Right now, Folsom Lake's water levels are at historic lows because of a third consecutive dry winter. But federal officials say in the future, when we get way too much rain and snow, the reservoir won't be able to hold all the water. That's why the dam needs to be raised by 3.5 feet.
"It's for reducing the flood risk to the downstream communities in the Sacramento region."
~Tyler Stalker, U.S. Army Corps of Engineers
Stalker is with the U.S. Army Corps of Engineers' Sacramento District, which is holding a public meeting on the project this week.
Specifically, the plan calls for raising all of the dykes, the Mormon Island Auxiliary Dam and the right and left wings of the main dam. It's a long term project and construction wouldn't start for another two years.
"We really just want to talk to the public," Stalker says. "We have some ideas on how we think we can implement this plan. We want to get their thoughts on those. One of them's a 3.5-foot flood wall, some of them are just raising the earth and dykes 3.5 feet."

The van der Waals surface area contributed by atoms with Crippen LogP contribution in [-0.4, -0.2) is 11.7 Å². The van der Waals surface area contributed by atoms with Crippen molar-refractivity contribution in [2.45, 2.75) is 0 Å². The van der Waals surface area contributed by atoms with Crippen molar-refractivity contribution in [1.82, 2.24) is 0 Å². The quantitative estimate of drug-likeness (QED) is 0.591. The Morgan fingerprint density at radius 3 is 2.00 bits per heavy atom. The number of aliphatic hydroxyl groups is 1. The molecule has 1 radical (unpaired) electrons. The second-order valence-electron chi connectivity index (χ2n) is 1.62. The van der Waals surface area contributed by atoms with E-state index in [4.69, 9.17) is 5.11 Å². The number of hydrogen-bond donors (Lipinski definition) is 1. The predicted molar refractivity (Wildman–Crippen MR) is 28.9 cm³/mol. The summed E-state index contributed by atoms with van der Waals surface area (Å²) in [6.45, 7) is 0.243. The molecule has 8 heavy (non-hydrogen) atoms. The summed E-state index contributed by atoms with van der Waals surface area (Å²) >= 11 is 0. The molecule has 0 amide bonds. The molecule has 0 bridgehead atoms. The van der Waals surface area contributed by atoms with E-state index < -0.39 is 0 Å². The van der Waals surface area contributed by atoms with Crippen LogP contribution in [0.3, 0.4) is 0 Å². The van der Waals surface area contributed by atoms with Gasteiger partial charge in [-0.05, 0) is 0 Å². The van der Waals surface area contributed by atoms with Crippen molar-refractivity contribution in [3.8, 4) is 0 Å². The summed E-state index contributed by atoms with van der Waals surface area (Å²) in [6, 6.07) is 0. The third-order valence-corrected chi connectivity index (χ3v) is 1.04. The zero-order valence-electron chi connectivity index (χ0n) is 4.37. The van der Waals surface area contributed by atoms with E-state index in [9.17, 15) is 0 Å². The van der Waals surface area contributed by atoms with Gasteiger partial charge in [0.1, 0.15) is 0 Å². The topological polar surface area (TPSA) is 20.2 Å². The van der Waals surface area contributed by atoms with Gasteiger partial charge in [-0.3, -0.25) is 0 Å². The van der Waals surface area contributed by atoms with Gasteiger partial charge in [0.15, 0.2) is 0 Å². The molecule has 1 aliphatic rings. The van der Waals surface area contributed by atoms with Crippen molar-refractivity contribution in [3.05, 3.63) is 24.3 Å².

In a separate project, Folsom Dam is getting new flood-control gates designed to release water quicker during a flood. The steel gates were built in Oregon and are scheduled to arrive later this month.
The meeting on the dam raise project will be held Wednesday from 5 to 7 p.m. at the Folsom Community Center.
Overall water use decreased again in September compared to last year in the Sacramento region. Water providers are also pumping less groundwater, despite a heavier reliance on it in the drought.
If a flood were to hit Twitchell Island in the Sacramento-San Joaquin Delta it would threaten much of California’s water supply. It’s why emergency management agencies are holding flood-fighting exercises during a drought.
UC Davis researchers have identified 'high priority' dams in California where releasing water may be a key for the survival of native fish species.
California Governor Jerry Brown says the state can lead the way with its water policies just as California is leading the way with initiatives for renewable energy and climate change.
A winter forecast from NOAA's Climate Prediction Center Thursday shows the California drought may persist or intensify in parts of the state.